Christmas A biography

Judith Flanders

Book - 2017

Presents a tour of Christmas holiday traditions from the original festival through today, touching on subjects ranging from gift wrap and the holiday parade to the first gag holiday gift book and the first official appearance of Santa Claus.

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Subjects
Published
New York : Thomas Dunne Books, an imprint of St. Martin's Press 2017.
Edition
First U.S. edition
Language
English
Physical Description
vii, 245 pages : illustrations ; 25 cm
Bibliography
Includes bibliographical references.
ISBN
9781250118349
1250118344
Main Author
Judith Flanders (author)
Review by Booklist Reviews

Christmas evokes both memories of the past and expectations for future celebrations, but Flanders (The Making of Home, 2015) posits that the holiday never was the quiet, thoughtful, religious observance we think it was. Separating fact from myth and traditional practice, Flanders provides a well-researched "biography" of how Christmas came to be observed through the ages and in various cultures. Elements of celebration included feasting, attending plays (both sacred and profane), and participating in revelry like the disguise-wearing mummers' parades. Her rambling study includes historical and popular culture references, so readers can expect to learn more about Saint Nicholas of Myra, understood to be the precursor to Santa Claus, along with movies like Holiday Inn and It's a Wonderful Life. Gift-giving traditions and the origins of gift wrapping are just two of many highlights in the book. Extensive and highly readable footnotes and end notes make this a pleasurable read. A calendar of important holidays is included, and readers are directed to more resources online. Copyright 2017 Booklist Reviews.

Review by Library Journal Reviews

New York Times best-selling historian and author of the LibraryReads pick mystery series starring Samantha "Sam" Clair, Flanders documents Christmas as celebration, from an early pope's complaints about excess holiday cheer to the first holiday parade (not Macy's!). Copyright 2017 Library Journal.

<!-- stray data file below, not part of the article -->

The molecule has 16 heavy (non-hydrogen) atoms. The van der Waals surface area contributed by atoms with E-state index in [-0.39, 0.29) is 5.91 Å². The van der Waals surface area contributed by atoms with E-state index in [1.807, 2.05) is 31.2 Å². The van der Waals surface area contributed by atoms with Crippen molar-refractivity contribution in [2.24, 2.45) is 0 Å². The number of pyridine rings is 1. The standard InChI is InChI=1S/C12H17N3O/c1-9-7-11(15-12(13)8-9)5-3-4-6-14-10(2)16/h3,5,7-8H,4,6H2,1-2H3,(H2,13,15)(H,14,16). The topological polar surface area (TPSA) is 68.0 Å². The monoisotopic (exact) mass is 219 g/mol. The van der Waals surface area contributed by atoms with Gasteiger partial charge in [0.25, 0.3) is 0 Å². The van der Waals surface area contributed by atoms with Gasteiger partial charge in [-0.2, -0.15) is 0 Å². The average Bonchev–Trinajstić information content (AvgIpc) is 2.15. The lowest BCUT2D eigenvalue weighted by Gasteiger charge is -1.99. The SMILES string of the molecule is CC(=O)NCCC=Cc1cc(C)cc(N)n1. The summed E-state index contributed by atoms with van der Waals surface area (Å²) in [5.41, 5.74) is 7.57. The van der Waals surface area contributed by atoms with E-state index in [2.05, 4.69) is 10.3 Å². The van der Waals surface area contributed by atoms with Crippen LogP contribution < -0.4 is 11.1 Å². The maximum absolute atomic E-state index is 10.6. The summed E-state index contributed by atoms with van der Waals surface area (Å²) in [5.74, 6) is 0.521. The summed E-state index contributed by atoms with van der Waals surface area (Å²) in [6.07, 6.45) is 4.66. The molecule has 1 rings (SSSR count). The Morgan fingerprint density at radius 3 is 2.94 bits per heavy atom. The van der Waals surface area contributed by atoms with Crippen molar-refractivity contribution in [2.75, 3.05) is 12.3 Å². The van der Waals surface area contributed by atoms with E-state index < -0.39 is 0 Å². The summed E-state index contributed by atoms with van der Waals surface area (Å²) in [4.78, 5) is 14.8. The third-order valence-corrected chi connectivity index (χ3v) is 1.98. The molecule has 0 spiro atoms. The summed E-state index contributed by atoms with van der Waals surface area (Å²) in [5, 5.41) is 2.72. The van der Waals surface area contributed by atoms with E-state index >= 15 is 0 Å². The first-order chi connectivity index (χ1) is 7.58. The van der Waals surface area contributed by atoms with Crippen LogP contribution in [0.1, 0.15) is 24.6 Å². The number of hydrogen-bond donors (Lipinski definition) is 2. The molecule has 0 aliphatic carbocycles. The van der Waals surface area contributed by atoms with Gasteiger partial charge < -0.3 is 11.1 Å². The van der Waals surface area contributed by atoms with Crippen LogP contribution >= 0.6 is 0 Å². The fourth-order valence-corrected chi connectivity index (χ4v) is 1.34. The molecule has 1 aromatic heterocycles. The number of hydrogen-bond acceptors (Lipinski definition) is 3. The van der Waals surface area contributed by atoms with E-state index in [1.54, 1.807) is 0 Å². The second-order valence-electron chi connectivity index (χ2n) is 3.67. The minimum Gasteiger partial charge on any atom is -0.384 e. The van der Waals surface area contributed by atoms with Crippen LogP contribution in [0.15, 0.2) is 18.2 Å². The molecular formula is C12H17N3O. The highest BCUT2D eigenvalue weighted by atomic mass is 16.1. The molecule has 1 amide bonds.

Review by Publishers Weekly Reviews

Flanders (The Making of Home) dispenses with cherished trappings and traditions in this investigation of Christmas, drawing a short line from Christmas's religious origins to its secular celebration. She begins by reporting on the ecclesiastical warning against excessive frivolity, which was issued by the Archbishop of Constantinople only 30 years after Christmas became a church festival in the late fourth century. Then she makes the case that Christianity slowly made itself a consumer product. Mythologizing Christmas by selling it, she argues, didn't start with the miniature ceramic Christmas villages of the 1970s or Coca-Cola ads in the '30s or even department store parades of the '20s, but has been a slowly building process that began almost as soon as Christmas became a widely practiced tradition. Although Flanders's voice sometimes disappears amid the cascade of facts, her well-structured argument lays to rest the idea that the celebration of Christmas is solely religious. Agent: George Lucas, Inkwell Management. (Oct.) Copyright 2017 Publisher Weekly.

Review by Publisher Summary 1

The best-selling author of The Making of Home presents a tour of Christmas holiday traditions from the original festival through today, touching on subjects ranging from gift wrap and the holiday parade to the first gag holiday gift book and the first official appearance of Santa Claus.

Review by Publisher Summary 2

Presents a tour of Christmas holiday traditions from the original festival through today, touching on subjects ranging from gift wrap and the holiday parade to the first gag holiday gift book and the first official appearance of Santa Claus.

Review by Publisher Summary 3

A critically acclaimed New York Times bestselling author explores the Christmas holiday, from the original festival through present day traditions. Christmas has always been a magical time. Or has it? Thirty years after the first recorded Christmas, one archbishop was already complaining that his flock was spending the day, not in worship, but in dancing and feasting to excess. By 1616, the playwright Ben Jonson was nostalgically remembering the Christmases of the old days, certain that they had been better then. Other elements of Christmas are much newer – who would have thought gift-wrap was a novelty of the twentieth century? That the first holiday parade was neither at Macy’s, nor even in the USA? Some things, however, never change. The first known gag holiday gift book, The Boghouse Miscellany, was advertised in the 1760s ‘for gay Gallants, and good companions’, while in 1805, the leaders of the Lewis and Clark expedition exchanged–what else?–presents of underwear and socks. Christmas is all things to all people: a religious festival, a family celebration, a period of eating and drinking. In Christmas, bestselling author and acclaimed social historian Judith Flanders casts a sharp eye on its myths, legends and history, deftly moving from the origins of the holiday in the Roman empire, through the first appearance of Christmas trees in Central Europe, to what might be the origins of Santa Claus – in Switzerland – to draw a picture of the season as it has never been seen before.